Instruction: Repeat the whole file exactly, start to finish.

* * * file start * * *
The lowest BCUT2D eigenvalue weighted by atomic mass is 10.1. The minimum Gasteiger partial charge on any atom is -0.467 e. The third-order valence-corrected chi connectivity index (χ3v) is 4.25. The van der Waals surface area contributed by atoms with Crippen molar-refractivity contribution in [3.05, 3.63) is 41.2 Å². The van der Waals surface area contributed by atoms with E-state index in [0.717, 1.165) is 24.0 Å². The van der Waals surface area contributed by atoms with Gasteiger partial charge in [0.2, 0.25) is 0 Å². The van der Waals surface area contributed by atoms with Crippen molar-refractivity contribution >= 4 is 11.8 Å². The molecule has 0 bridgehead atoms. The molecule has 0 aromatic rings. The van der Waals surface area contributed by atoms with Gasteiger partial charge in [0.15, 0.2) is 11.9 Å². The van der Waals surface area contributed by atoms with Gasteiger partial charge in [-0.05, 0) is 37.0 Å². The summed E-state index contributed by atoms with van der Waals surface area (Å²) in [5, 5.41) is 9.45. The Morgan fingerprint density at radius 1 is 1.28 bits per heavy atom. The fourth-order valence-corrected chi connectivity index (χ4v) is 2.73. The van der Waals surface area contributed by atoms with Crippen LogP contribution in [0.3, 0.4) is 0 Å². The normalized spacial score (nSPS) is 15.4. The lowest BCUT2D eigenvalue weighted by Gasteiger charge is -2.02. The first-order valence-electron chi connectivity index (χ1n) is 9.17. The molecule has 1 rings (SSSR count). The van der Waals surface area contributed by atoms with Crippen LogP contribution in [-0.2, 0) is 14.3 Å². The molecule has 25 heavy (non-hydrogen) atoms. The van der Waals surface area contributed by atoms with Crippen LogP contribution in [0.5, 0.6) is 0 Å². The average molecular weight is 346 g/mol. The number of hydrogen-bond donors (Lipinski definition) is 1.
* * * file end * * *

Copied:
The lowest BCUT2D eigenvalue weighted by atomic mass is 10.1. The minimum Gasteiger partial charge on any atom is -0.467 e. The third-order valence-corrected chi connectivity index (χ3v) is 4.25. The van der Waals surface area contributed by atoms with Crippen molar-refractivity contribution in [3.05, 3.63) is 41.2 Å². The van der Waals surface area contributed by atoms with E-state index in [0.717, 1.165) is 24.0 Å². The van der Waals surface area contributed by atoms with Gasteiger partial charge in [0.2, 0.25) is 0 Å². The van der Waals surface area contributed by atoms with Crippen molar-refractivity contribution >= 4 is 11.8 Å². The molecule has 0 bridgehead atoms. The molecule has 0 aromatic rings. The van der Waals surface area contributed by atoms with Gasteiger partial charge in [0.15, 0.2) is 11.9 Å². The van der Waals surface area contributed by atoms with Gasteiger partial charge in [-0.05, 0) is 37.0 Å². The summed E-state index contributed by atoms with van der Waals surface area (Å²) in [5, 5.41) is 9.45. The Morgan fingerprint density at radius 1 is 1.28 bits per heavy atom. The fourth-order valence-corrected chi connectivity index (χ4v) is 2.73. The van der Waals surface area contributed by atoms with Crippen LogP contribution in [0.3, 0.4) is 0 Å². The normalized spacial score (nSPS) is 15.4. The lowest BCUT2D eigenvalue weighted by Gasteiger charge is -2.02. The first-order valence-electron chi connectivity index (χ1n) is 9.17. The molecule has 1 rings (SSSR count). The van der Waals surface area contributed by atoms with Crippen LogP contribution in [-0.2, 0) is 14.3 Å². The molecule has 25 heavy (non-hydrogen) atoms. The van der Waals surface area contributed by atoms with Crippen LogP contribution in [0.5, 0.6) is 0 Å². The average molecular weight is 346 g/mol. The number of hydrogen-bond donors (Lipinski definition) is 1.